It’s hard to beat an exceptionally made coffee created by a commercial espresso machine in your favourite cafe. It’s a sensory experience - the barista manning the machine, the grind of the beans, and delicious aroma, ultimately leading to an amazing tasting coffee, with full-bodied flavour and silky velvety mouthfeel.
The third wave of coffee is a movement that views coffee as far more than a commodity, considering it to be an artisanal food like wine, where the coffee produced is the ultimate taste experience. It’s the end-to-end process, a journey that starts with the origin of the coffee bean, and continues with its lighter roasting profile, brewing methods, and the technology found inside an espresso machine designed to bring out the coffee’s complex, rich tasting notes and full flavour potential.
The quality of the bean is key in creating great tasting third wave specialty coffee, from the specific microclimates and soils where they are grown, to the production practices and the way the beans are processed. Innovations in processing techniques have resulted in higher quality taste attributes. Roasters have moved away from blends to single origin beans, adapting techniques to highlight the unique flavours and qualities of the bean.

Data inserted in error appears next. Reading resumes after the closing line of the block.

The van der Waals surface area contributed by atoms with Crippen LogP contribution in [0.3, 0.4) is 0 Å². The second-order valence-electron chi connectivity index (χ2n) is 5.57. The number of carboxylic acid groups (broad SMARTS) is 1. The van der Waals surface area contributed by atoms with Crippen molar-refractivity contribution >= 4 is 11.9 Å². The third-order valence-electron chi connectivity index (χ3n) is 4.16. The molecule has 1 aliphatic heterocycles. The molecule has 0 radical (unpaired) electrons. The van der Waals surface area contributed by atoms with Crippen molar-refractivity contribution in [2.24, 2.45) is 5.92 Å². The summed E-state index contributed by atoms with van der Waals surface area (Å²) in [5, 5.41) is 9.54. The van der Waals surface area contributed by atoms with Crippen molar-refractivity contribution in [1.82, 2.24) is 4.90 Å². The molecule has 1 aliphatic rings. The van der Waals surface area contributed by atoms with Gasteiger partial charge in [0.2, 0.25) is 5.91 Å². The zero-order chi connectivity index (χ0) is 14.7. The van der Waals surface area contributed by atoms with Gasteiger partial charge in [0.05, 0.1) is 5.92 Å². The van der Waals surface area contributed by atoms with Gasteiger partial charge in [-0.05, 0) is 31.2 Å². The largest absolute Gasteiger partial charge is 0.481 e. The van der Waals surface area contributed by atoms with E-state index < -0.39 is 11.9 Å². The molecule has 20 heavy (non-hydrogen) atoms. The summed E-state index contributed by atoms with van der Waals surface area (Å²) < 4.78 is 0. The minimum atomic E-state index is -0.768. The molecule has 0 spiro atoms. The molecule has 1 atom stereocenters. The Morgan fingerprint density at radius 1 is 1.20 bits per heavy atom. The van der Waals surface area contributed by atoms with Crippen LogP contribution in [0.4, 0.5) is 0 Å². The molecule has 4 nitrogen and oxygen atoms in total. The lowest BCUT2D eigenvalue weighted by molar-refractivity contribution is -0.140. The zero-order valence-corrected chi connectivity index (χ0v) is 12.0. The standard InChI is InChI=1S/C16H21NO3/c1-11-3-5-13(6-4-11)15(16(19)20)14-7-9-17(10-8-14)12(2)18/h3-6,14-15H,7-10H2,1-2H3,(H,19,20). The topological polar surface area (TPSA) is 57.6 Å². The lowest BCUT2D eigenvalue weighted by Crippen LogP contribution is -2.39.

If we’re already enjoying the third wave of coffee, what were the first two waves?
The first wave in the early 1960s saw coffee become widely accessible. Instant coffee was popular, and the quality was nothing like we enjoy today, with a weak taste and high acidity.
In the second wave, around the beginning of the 1970s, coffee became more than a commodity and something to enjoy outside the home or office in a coffee shop. The quality was higher and the rise of coffee shops drove this appreciation for a better tasting coffee.
In turn this led to the third wave and the rich coffee culture we enjoy today, where quality artisanal coffee, its origins, and the craft behind its production, are all designed to create the ultimate taste experience.